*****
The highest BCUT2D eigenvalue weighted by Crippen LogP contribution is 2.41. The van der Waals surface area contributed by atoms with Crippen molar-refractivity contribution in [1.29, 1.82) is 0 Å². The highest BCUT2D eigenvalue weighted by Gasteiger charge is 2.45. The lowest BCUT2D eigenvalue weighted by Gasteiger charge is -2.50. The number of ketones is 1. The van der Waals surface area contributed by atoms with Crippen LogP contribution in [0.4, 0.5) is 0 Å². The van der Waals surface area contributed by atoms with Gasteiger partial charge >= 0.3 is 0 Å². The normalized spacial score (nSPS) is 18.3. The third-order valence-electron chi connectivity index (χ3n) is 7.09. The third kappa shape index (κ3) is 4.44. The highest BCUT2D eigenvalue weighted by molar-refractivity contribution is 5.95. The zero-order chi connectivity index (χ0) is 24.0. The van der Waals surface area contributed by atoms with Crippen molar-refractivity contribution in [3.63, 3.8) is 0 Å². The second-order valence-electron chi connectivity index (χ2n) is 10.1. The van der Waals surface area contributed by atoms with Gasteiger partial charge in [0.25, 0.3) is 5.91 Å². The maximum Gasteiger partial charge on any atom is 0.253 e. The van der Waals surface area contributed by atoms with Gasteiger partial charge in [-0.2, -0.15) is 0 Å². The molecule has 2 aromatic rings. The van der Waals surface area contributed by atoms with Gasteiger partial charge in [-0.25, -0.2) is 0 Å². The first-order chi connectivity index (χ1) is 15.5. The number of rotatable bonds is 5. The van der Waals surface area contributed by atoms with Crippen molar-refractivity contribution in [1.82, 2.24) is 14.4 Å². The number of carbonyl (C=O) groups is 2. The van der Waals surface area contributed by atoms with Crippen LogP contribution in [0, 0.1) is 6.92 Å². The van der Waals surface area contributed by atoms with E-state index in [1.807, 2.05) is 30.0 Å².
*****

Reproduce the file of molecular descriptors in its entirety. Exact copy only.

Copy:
The highest BCUT2D eigenvalue weighted by Crippen LogP contribution is 2.41. The van der Waals surface area contributed by atoms with Crippen molar-refractivity contribution in [1.29, 1.82) is 0 Å². The highest BCUT2D eigenvalue weighted by Gasteiger charge is 2.45. The lowest BCUT2D eigenvalue weighted by Gasteiger charge is -2.50. The number of ketones is 1. The van der Waals surface area contributed by atoms with Crippen LogP contribution in [0.4, 0.5) is 0 Å². The van der Waals surface area contributed by atoms with Gasteiger partial charge >= 0.3 is 0 Å². The normalized spacial score (nSPS) is 18.3. The third-order valence-electron chi connectivity index (χ3n) is 7.09. The third kappa shape index (κ3) is 4.44. The highest BCUT2D eigenvalue weighted by molar-refractivity contribution is 5.95. The zero-order chi connectivity index (χ0) is 24.0. The van der Waals surface area contributed by atoms with Crippen molar-refractivity contribution in [3.63, 3.8) is 0 Å². The second-order valence-electron chi connectivity index (χ2n) is 10.1. The van der Waals surface area contributed by atoms with Gasteiger partial charge in [0.25, 0.3) is 5.91 Å². The maximum Gasteiger partial charge on any atom is 0.253 e. The van der Waals surface area contributed by atoms with Gasteiger partial charge in [-0.2, -0.15) is 0 Å². The molecule has 2 aromatic rings. The van der Waals surface area contributed by atoms with Gasteiger partial charge in [-0.25, -0.2) is 0 Å². The first-order chi connectivity index (χ1) is 15.5. The number of rotatable bonds is 5. The van der Waals surface area contributed by atoms with Crippen molar-refractivity contribution in [1.82, 2.24) is 14.4 Å². The number of carbonyl (C=O) groups is 2. The van der Waals surface area contributed by atoms with Crippen LogP contribution in [0, 0.1) is 6.92 Å². The van der Waals surface area contributed by atoms with E-state index in [1.807, 2.05) is 30.0 Å².